LocationCarrer de Jorge Juan, 19, 46004 València, Valencia, Spain
Architect in ChargeFrances Rifé
Text description provided by the architects. Renowned Spanish chef Ricard Camarena teams up with Francesc Rifé Studio for the fifth time to design a new modern restaurant: Habitual. Designed using unique concepts, contemporary features, and striking characteristics throughout.
Using the concept of “local field”, a precise choice of elements including a single material, poplar wood, and the most significant shape in gastronomy, the circle, has been used and implemented throughout the restaurant to create a warm space and to avoid excess. The circular holes in the wall create a unique atmosphere and are reminiscent of a plate, a glass, or a cup of coffee; they are the guidelines to the project.
The name Habitual ties in with the values of the slogan: “Comfort food”, and has been chosen to reflect the identity of the restaurant: the luxury of the space, the warmness, and the cosy integration of the features for a clean and seamless restaurant space. Habitual has been designed to stand out as a place of comfort and warmth. To create this, poplar wood has been used throughout, easing the issue of noise, whilst at the same time presenting an interior layout that is a continuity of the elements and exudes personality throughout.
All of this has been inspired by the signature symbols of the kitchen that Ricard works, and has been used and created as 3D ceramic elements. These range from: artichokes, carrots, fish and meat.
The circular holes, from a technical point of view, contribute as conductors of sound, merging and creating a unique ambiance for those inside. As an extension of the idea of the circle, the name Habitual has been printed on ceramic plates, while lighting has been integrated into the holes in the ceiling. Finally, the holes range in different sizes from small to large, while it is also possible to store caps of wine bottles in the larger holes that make up a drawn fish figure.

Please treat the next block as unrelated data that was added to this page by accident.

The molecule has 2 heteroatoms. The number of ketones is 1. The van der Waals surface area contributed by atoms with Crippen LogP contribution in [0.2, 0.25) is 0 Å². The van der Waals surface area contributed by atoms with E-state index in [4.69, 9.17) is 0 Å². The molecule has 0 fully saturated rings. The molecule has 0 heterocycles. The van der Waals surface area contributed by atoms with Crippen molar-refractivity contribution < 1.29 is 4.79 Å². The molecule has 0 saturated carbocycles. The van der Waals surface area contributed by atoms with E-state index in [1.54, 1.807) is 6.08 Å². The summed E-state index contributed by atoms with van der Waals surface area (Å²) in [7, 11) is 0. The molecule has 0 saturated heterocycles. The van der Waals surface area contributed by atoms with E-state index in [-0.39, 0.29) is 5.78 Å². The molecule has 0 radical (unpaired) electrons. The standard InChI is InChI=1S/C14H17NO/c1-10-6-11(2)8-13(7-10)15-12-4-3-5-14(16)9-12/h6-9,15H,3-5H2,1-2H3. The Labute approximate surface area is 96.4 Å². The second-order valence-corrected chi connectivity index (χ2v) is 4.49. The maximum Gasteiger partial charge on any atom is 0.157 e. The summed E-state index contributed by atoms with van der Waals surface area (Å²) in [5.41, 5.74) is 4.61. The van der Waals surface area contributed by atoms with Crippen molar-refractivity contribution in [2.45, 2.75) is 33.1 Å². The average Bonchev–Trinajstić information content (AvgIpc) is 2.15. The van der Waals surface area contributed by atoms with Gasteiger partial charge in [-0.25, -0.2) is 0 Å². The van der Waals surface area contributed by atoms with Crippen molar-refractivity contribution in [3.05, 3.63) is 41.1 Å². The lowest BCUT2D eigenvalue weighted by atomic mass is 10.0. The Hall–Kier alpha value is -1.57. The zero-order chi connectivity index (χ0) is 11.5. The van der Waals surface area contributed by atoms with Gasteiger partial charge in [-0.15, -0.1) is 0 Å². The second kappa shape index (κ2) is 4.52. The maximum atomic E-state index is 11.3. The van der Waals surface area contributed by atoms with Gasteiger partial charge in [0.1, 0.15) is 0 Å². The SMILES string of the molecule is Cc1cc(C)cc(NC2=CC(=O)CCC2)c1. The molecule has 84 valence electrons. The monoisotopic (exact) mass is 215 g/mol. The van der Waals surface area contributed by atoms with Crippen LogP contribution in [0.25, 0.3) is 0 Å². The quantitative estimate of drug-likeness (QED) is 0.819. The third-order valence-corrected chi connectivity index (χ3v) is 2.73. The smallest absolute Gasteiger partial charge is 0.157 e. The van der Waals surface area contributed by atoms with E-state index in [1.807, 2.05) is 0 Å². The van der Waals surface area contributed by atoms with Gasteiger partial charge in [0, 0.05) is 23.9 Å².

Creating a sense of curiosity, the holes inside the restaurant allow restaurant guests to peer outside, and for outside passers by to catch a glimpse of the intimate setting inside without the need for traditional windows. This unique feature is used in the seating of the guests too, with guests seating at a metre height.
Paying homage to the past, the red tubular pipes of the roof and the original structure have remained uncovered and intact. The only change here are small holes for the lighting, with the rest of the lighting placed in suspended incandescent lamps, creating a romantic homely setting for restaurant guests, and an intimate lighting inside.
The side of the facade hides two annexes: one of them for cooking classes and the other one used as a warehouse. Both areas have front access with pivoting doors, and are accessed via glass doors.
The restaurant is located inside a shopping centre and has an area of 300 square metres, with enough space to accommodate up to 120 guests at any one time.